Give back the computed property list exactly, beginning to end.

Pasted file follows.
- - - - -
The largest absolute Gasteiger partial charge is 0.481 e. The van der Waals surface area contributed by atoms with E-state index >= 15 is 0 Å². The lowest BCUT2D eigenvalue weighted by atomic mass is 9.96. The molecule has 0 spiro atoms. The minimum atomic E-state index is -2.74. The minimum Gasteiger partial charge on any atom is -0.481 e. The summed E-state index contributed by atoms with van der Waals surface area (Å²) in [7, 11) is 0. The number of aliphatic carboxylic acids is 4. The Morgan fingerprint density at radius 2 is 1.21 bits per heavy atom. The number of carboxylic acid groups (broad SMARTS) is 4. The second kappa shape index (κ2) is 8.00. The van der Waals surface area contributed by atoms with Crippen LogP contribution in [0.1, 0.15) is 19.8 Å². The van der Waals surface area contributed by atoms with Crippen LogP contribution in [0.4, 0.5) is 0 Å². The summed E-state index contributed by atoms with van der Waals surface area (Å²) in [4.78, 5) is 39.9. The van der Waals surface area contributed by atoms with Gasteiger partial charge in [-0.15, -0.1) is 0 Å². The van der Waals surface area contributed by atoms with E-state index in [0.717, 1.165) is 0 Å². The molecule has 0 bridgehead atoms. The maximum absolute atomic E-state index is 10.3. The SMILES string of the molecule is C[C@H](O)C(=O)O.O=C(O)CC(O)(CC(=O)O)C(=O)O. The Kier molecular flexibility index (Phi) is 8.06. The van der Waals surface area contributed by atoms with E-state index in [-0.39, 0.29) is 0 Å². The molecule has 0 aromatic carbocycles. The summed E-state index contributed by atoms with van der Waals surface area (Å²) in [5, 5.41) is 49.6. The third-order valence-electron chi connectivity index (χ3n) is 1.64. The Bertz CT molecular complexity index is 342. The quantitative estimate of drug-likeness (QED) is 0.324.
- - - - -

The largest absolute Gasteiger partial charge is 0.481 e. The van der Waals surface area contributed by atoms with E-state index >= 15 is 0 Å². The lowest BCUT2D eigenvalue weighted by atomic mass is 9.96. The molecule has 0 spiro atoms. The minimum atomic E-state index is -2.74. The minimum Gasteiger partial charge on any atom is -0.481 e. The summed E-state index contributed by atoms with van der Waals surface area (Å²) in [7, 11) is 0. The number of aliphatic carboxylic acids is 4. The Morgan fingerprint density at radius 2 is 1.21 bits per heavy atom. The number of carboxylic acid groups (broad SMARTS) is 4. The second kappa shape index (κ2) is 8.00. The van der Waals surface area contributed by atoms with Crippen LogP contribution in [0.1, 0.15) is 19.8 Å². The van der Waals surface area contributed by atoms with Crippen LogP contribution in [0.4, 0.5) is 0 Å². The summed E-state index contributed by atoms with van der Waals surface area (Å²) in [4.78, 5) is 39.9. The van der Waals surface area contributed by atoms with Gasteiger partial charge in [-0.15, -0.1) is 0 Å². The van der Waals surface area contributed by atoms with E-state index in [0.717, 1.165) is 0 Å². The molecule has 0 bridgehead atoms. The maximum absolute atomic E-state index is 10.3. The SMILES string of the molecule is C[C@H](O)C(=O)O.O=C(O)CC(O)(CC(=O)O)C(=O)O. The Kier molecular flexibility index (Phi) is 8.06. The van der Waals surface area contributed by atoms with E-state index in [-0.39, 0.29) is 0 Å². The molecule has 0 aromatic carbocycles. The summed E-state index contributed by atoms with van der Waals surface area (Å²) in [5, 5.41) is 49.6. The third-order valence-electron chi connectivity index (χ3n) is 1.64. The Bertz CT molecular complexity index is 342. The quantitative estimate of drug-likeness (QED) is 0.324.